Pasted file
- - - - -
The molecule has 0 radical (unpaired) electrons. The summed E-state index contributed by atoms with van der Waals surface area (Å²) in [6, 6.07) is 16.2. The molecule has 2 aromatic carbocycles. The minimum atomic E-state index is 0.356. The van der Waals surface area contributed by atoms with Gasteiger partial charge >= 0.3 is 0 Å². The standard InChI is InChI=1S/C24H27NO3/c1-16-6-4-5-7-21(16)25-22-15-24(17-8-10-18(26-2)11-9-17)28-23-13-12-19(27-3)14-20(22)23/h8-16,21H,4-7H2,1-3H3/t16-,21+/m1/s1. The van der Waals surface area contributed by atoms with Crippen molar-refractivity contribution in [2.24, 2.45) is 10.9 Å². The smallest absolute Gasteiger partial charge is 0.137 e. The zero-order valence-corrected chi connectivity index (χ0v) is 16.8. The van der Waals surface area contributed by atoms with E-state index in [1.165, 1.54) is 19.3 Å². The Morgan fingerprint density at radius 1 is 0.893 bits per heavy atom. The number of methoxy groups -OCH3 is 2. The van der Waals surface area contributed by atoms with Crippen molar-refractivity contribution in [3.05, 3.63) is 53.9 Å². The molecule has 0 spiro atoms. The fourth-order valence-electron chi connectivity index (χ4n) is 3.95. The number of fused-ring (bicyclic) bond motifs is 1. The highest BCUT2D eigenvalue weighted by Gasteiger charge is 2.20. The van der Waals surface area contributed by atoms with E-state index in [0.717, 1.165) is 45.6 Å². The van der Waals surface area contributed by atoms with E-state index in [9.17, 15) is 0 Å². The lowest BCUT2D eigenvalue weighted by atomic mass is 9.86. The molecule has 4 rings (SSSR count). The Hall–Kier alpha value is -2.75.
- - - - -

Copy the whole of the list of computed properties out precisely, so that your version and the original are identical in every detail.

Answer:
The molecule has 0 radical (unpaired) electrons. The summed E-state index contributed by atoms with van der Waals surface area (Å²) in [6, 6.07) is 16.2. The molecule has 2 aromatic carbocycles. The minimum atomic E-state index is 0.356. The van der Waals surface area contributed by atoms with Gasteiger partial charge >= 0.3 is 0 Å². The standard InChI is InChI=1S/C24H27NO3/c1-16-6-4-5-7-21(16)25-22-15-24(17-8-10-18(26-2)11-9-17)28-23-13-12-19(27-3)14-20(22)23/h8-16,21H,4-7H2,1-3H3/t16-,21+/m1/s1. The van der Waals surface area contributed by atoms with Crippen molar-refractivity contribution in [2.24, 2.45) is 10.9 Å². The smallest absolute Gasteiger partial charge is 0.137 e. The zero-order valence-corrected chi connectivity index (χ0v) is 16.8. The van der Waals surface area contributed by atoms with E-state index in [1.165, 1.54) is 19.3 Å². The Morgan fingerprint density at radius 1 is 0.893 bits per heavy atom. The number of methoxy groups -OCH3 is 2. The van der Waals surface area contributed by atoms with Crippen molar-refractivity contribution in [3.05, 3.63) is 53.9 Å². The molecule has 0 spiro atoms. The fourth-order valence-electron chi connectivity index (χ4n) is 3.95. The number of fused-ring (bicyclic) bond motifs is 1. The highest BCUT2D eigenvalue weighted by Gasteiger charge is 2.20. The van der Waals surface area contributed by atoms with E-state index in [0.717, 1.165) is 45.6 Å². The van der Waals surface area contributed by atoms with E-state index in [9.17, 15) is 0 Å². The lowest BCUT2D eigenvalue weighted by atomic mass is 9.86. The molecule has 4 rings (SSSR count). The Hall–Kier alpha value is -2.75.